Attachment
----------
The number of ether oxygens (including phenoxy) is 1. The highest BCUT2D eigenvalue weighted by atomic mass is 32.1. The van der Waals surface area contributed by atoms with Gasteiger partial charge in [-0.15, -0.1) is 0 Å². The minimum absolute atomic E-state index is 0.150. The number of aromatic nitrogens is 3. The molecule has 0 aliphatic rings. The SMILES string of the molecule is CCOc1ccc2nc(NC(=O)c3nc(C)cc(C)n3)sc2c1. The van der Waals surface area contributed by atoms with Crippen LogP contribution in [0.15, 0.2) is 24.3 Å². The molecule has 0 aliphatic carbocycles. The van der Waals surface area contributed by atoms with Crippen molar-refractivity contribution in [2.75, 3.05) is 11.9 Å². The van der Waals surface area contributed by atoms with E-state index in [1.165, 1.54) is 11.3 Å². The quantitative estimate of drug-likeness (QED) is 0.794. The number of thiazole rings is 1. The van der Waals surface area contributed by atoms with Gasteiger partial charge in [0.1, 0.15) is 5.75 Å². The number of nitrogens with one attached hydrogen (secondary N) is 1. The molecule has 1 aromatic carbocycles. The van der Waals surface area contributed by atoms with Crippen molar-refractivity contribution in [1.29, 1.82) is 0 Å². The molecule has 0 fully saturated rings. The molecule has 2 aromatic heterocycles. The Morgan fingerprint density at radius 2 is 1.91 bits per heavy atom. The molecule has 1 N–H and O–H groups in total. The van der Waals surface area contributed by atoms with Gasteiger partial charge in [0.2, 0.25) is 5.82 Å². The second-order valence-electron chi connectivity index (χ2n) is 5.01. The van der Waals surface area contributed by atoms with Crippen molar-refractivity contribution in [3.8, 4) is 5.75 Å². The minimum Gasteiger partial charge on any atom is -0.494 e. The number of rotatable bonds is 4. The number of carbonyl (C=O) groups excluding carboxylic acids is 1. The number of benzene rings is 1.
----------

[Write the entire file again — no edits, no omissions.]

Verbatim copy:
The number of ether oxygens (including phenoxy) is 1. The highest BCUT2D eigenvalue weighted by atomic mass is 32.1. The van der Waals surface area contributed by atoms with Gasteiger partial charge in [-0.15, -0.1) is 0 Å². The minimum absolute atomic E-state index is 0.150. The number of aromatic nitrogens is 3. The molecule has 0 aliphatic rings. The SMILES string of the molecule is CCOc1ccc2nc(NC(=O)c3nc(C)cc(C)n3)sc2c1. The van der Waals surface area contributed by atoms with Crippen LogP contribution in [0.15, 0.2) is 24.3 Å². The molecule has 0 aliphatic carbocycles. The van der Waals surface area contributed by atoms with Crippen molar-refractivity contribution in [2.75, 3.05) is 11.9 Å². The van der Waals surface area contributed by atoms with E-state index in [1.165, 1.54) is 11.3 Å². The quantitative estimate of drug-likeness (QED) is 0.794. The number of thiazole rings is 1. The van der Waals surface area contributed by atoms with Gasteiger partial charge in [0.1, 0.15) is 5.75 Å². The number of nitrogens with one attached hydrogen (secondary N) is 1. The molecule has 1 aromatic carbocycles. The van der Waals surface area contributed by atoms with Crippen molar-refractivity contribution in [1.29, 1.82) is 0 Å². The molecule has 0 fully saturated rings. The molecule has 2 aromatic heterocycles. The Morgan fingerprint density at radius 2 is 1.91 bits per heavy atom. The molecule has 1 N–H and O–H groups in total. The van der Waals surface area contributed by atoms with Gasteiger partial charge in [0.2, 0.25) is 5.82 Å². The second-order valence-electron chi connectivity index (χ2n) is 5.01. The van der Waals surface area contributed by atoms with Crippen molar-refractivity contribution in [3.8, 4) is 5.75 Å². The minimum Gasteiger partial charge on any atom is -0.494 e. The number of rotatable bonds is 4. The number of carbonyl (C=O) groups excluding carboxylic acids is 1. The number of benzene rings is 1.